i graduated from university, the first time around, in the spring of 1993.

on a late April morning, i packed up the little old Datsun i’d borrowed from my grandmother, sucked up my raging hangover, kissed the boy i’d spent three years with – my first real love – goodbye…and drove out of that tiny college town.

i’d lived the previous four years in a tight-knit, if amorphous, community of friends and acquaintances, where almost everyone i knew was in some way connected to everyone else, and where even the communities i’d left back home weren’t entirely separate…a fair number of graduates from my high school had chosen the same university as i did, so friends at other schools could be referred to, linked into stories. i was far enough from home that my mother never heard much about my escapades (i don’t think?!?), but not so far that most of my college friends didn’t eventually meet my mother, or have my tales about her corroborated by people i’d known most of my life. i had a network, and a place in it.

and then, we graduated. and scattered. most of us outgrew our forwarding addresses within a year or two of leaving the cocoon of our undergraduate world, drifting far and wide in a search for work or roots or wings or further education. a recession does terrible things to prospects in a part of the world like the Maritimes, so very few stayed nearby. and in that infancy of email communications, when few of us even knew what an email address was and – if we had one – had it tied to an institution or provider that we no longer were affiliated with in a short period of time, people got lost. i never saw that first love of mine again, after i drove away from him that morning…not once, even randomly, in the fourteen years that have passed since he blew me a kiss through the Datsun window. we exchanged a few letters and phone calls over the first few years, still friendly, but they dwindled. i lost contact with people who held huge, significant chunks of my history in their hands. that network just…evaporated, leaving only a few individual threads, stronger than the rest.

but for years afterwards, i had this fantasy. David Bowie walks into a bar and says erm, okay, i had a few different fantasies. but in this one, everyone i’d ever really been close to or thought cool or interesting or smart, they were all at a dinner party. with me. and i looked hott it was fabulous. there were cocktails and cross-pollination of conversation, and constant catching up, and i could look around me at the faces of everyone who’d actually been significant in my life to date. i could introduce them to each other and merge the various networks i’d become part of, the various lives i’d led, and mostly – best of all – just eavesdrop, sate my curiosity about what had happened to everybody while life was busy with me elsewhere. at that imaginary table, i could see all the various incarnations of self that i’d been, reflected in the faces of these people i had once connected with, even if only briefly.

this fantasy always brought me comfort, imposing an imaginary coherence on the disconnects of the itinerant life i led for a long time.

but lately, i have abandoned that daydream to the ‘obsolete’ pile. i don’t need it anymore. i have facebook.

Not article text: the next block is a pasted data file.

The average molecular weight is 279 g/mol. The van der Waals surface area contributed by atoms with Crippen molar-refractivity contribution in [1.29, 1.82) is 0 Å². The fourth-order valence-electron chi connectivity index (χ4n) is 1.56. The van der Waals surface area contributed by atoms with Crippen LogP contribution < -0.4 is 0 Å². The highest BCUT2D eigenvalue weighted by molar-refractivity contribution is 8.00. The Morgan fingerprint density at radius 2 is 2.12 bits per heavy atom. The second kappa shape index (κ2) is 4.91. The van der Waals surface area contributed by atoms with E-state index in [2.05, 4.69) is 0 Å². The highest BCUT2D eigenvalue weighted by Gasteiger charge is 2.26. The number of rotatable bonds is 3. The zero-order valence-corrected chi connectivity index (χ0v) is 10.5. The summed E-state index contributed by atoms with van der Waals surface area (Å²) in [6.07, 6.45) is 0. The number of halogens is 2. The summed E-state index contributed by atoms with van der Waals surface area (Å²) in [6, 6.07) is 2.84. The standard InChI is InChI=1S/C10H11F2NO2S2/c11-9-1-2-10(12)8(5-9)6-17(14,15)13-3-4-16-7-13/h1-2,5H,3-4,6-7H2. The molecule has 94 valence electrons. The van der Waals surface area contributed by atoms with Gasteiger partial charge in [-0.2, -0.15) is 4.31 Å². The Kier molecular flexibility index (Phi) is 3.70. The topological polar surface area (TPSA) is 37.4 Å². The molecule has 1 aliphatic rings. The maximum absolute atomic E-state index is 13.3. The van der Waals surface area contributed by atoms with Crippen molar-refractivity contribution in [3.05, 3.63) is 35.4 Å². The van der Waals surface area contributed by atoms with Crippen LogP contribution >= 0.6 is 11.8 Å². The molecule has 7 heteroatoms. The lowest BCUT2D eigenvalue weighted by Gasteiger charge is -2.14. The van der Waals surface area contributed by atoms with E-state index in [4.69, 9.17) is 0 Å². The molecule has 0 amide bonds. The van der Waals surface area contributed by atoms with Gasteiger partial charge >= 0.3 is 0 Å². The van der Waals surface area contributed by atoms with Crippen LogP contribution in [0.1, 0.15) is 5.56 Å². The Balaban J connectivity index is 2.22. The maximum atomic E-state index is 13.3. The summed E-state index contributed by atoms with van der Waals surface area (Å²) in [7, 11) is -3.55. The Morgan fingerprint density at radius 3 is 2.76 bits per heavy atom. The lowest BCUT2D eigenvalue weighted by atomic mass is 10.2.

facebook. crackbook. social networking software that’s supposed to make my pretty head spin, and get me back in touch with a world of friends who probably didn’t even know they were lost. i got my first invite – from, appropriately, a woman i’d only ever met twice, more than a decade ago, and hadn’t spoken to since – back in mid-April. now i have a respectable-sized hodge-podge of facebook friends from all sorts of weird pockets of my life, including this girl who used to steal my lunchbox back in second grade. i’ve found some of my favourite lost people from high school, the ones who never come to the reunions, and some of the regulars from the bar i lived in frequented that year i fell into a cheap gin bottle in Korea. i’ve tracked down a couple of good friends who’ve scattered themselves all over the globe and never email, and an old roommate from college who’s mixing a fine art degree with a professional gig breaking horses. i haven’t found that college boyfriend, though. or any of the other ones that got away, come to think of it…apparently, they’re all still in hiding. sigh.

but much as i do find it entertaining to skulk around on the facebook pages of people i haven’t laid eyes on in ten or fifteen years and gaze upon photos of their offspring and their tattoos, much as i take voyeuristic pleasure at scrolling through the friend lists of my friends and squinting at little teensy avatars trying to remember whether i ever knew the person pictured, much as i could admit that i occasionally pull up my own nice little friend list and gaze at it with satisfaction, as if it were a banquet table at my fantasy dinner party…facebook is still a disappointment.

and blogging is the reason why.

all online social networking – that which operates through formalized software like facebook and myspace and explode all do, and that which we do out here in the blogosphere with our freeform webs of commenting and blogrolling – serves a multitude of purposes. it creates belonging and community, sure – or at least a semblance thereof, a picture of connectedness. a quick glance at a facebook page or at a blog’s comments gives a snapshot of the community to which the owner belongs. and not just in numbers. the absence of many visible ‘friends’ or comments may suggest that the owner is new to the form or unusually private or hasn’t really ventured ‘out’ much, but those people that are there become all the more intriguing. if it’s facebook, why were they chosen? if a blog, how’d they end up here? and who are they, in their turn?